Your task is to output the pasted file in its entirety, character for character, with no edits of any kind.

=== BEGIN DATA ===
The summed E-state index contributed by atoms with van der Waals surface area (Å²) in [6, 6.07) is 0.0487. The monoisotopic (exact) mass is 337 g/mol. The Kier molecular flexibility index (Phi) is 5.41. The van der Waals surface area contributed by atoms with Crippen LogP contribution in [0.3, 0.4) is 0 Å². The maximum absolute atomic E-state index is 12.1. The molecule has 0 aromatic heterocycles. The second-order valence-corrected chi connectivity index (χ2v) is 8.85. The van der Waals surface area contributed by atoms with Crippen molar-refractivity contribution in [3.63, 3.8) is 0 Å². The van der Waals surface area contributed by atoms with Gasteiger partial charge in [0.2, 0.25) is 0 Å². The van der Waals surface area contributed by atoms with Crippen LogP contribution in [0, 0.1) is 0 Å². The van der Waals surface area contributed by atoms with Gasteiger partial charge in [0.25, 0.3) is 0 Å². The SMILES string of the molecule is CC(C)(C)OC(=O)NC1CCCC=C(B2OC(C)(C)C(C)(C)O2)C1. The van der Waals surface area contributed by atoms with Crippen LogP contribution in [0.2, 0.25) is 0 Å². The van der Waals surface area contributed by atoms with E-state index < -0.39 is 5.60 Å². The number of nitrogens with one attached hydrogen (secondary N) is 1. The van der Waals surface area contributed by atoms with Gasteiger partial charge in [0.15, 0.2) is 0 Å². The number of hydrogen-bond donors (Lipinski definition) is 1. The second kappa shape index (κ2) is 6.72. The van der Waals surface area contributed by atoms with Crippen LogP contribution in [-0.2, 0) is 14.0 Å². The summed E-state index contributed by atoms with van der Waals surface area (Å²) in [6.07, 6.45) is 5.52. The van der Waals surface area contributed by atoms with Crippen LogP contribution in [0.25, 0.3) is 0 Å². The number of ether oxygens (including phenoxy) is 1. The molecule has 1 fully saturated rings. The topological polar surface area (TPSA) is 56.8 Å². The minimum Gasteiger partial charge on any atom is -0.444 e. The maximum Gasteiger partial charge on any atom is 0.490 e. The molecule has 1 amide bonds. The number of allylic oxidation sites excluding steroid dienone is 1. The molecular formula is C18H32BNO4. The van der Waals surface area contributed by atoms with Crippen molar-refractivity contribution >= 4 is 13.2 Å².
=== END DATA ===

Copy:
The summed E-state index contributed by atoms with van der Waals surface area (Å²) in [6, 6.07) is 0.0487. The monoisotopic (exact) mass is 337 g/mol. The Kier molecular flexibility index (Phi) is 5.41. The van der Waals surface area contributed by atoms with Crippen LogP contribution in [0.3, 0.4) is 0 Å². The maximum absolute atomic E-state index is 12.1. The molecule has 0 aromatic heterocycles. The second-order valence-corrected chi connectivity index (χ2v) is 8.85. The van der Waals surface area contributed by atoms with Crippen molar-refractivity contribution in [3.63, 3.8) is 0 Å². The van der Waals surface area contributed by atoms with Gasteiger partial charge in [0.2, 0.25) is 0 Å². The van der Waals surface area contributed by atoms with Crippen LogP contribution in [0, 0.1) is 0 Å². The van der Waals surface area contributed by atoms with Gasteiger partial charge in [0.25, 0.3) is 0 Å². The SMILES string of the molecule is CC(C)(C)OC(=O)NC1CCCC=C(B2OC(C)(C)C(C)(C)O2)C1. The van der Waals surface area contributed by atoms with Crippen LogP contribution in [0.2, 0.25) is 0 Å². The van der Waals surface area contributed by atoms with E-state index < -0.39 is 5.60 Å². The number of nitrogens with one attached hydrogen (secondary N) is 1. The van der Waals surface area contributed by atoms with Gasteiger partial charge in [0.15, 0.2) is 0 Å². The number of hydrogen-bond donors (Lipinski definition) is 1. The second kappa shape index (κ2) is 6.72. The van der Waals surface area contributed by atoms with Crippen LogP contribution in [-0.2, 0) is 14.0 Å². The summed E-state index contributed by atoms with van der Waals surface area (Å²) in [6.07, 6.45) is 5.52. The van der Waals surface area contributed by atoms with Crippen LogP contribution in [0.25, 0.3) is 0 Å². The number of ether oxygens (including phenoxy) is 1. The molecule has 1 fully saturated rings. The topological polar surface area (TPSA) is 56.8 Å². The minimum Gasteiger partial charge on any atom is -0.444 e. The maximum Gasteiger partial charge on any atom is 0.490 e. The molecule has 1 amide bonds. The number of allylic oxidation sites excluding steroid dienone is 1. The molecular formula is C18H32BNO4. The van der Waals surface area contributed by atoms with Crippen molar-refractivity contribution >= 4 is 13.2 Å².